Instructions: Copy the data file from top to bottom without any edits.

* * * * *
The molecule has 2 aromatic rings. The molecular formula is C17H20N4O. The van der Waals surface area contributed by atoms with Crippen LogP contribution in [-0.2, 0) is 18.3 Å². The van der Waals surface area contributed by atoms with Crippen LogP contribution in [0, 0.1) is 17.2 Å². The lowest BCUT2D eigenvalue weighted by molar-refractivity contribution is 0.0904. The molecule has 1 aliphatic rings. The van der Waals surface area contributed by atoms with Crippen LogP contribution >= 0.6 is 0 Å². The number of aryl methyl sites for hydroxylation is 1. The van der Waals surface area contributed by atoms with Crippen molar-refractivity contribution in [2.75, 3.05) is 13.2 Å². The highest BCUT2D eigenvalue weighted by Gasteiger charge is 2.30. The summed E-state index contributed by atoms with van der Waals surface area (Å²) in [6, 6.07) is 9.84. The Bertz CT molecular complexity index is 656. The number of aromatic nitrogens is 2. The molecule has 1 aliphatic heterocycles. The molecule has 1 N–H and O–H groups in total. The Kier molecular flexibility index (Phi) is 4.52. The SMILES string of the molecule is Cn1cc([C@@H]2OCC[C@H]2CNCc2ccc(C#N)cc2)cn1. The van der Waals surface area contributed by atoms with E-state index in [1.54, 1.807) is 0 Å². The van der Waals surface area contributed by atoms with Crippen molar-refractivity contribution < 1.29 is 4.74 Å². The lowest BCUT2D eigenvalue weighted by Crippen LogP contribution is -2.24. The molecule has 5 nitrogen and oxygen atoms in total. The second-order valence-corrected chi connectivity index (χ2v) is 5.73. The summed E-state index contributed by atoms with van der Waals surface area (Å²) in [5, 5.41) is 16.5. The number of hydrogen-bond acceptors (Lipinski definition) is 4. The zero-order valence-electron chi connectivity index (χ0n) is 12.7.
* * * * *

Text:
The molecule has 2 aromatic rings. The molecular formula is C17H20N4O. The van der Waals surface area contributed by atoms with Crippen LogP contribution in [-0.2, 0) is 18.3 Å². The van der Waals surface area contributed by atoms with Crippen LogP contribution in [0, 0.1) is 17.2 Å². The lowest BCUT2D eigenvalue weighted by molar-refractivity contribution is 0.0904. The molecule has 1 aliphatic rings. The van der Waals surface area contributed by atoms with Crippen LogP contribution >= 0.6 is 0 Å². The number of aryl methyl sites for hydroxylation is 1. The van der Waals surface area contributed by atoms with Crippen molar-refractivity contribution in [2.75, 3.05) is 13.2 Å². The highest BCUT2D eigenvalue weighted by Gasteiger charge is 2.30. The summed E-state index contributed by atoms with van der Waals surface area (Å²) in [6, 6.07) is 9.84. The Bertz CT molecular complexity index is 656. The number of aromatic nitrogens is 2. The molecule has 1 aliphatic heterocycles. The molecule has 1 N–H and O–H groups in total. The Kier molecular flexibility index (Phi) is 4.52. The SMILES string of the molecule is Cn1cc([C@@H]2OCC[C@H]2CNCc2ccc(C#N)cc2)cn1. The van der Waals surface area contributed by atoms with E-state index in [1.54, 1.807) is 0 Å². The van der Waals surface area contributed by atoms with Crippen molar-refractivity contribution < 1.29 is 4.74 Å². The lowest BCUT2D eigenvalue weighted by Crippen LogP contribution is -2.24. The molecule has 5 nitrogen and oxygen atoms in total. The second-order valence-corrected chi connectivity index (χ2v) is 5.73. The summed E-state index contributed by atoms with van der Waals surface area (Å²) in [5, 5.41) is 16.5. The number of hydrogen-bond acceptors (Lipinski definition) is 4. The zero-order valence-electron chi connectivity index (χ0n) is 12.7.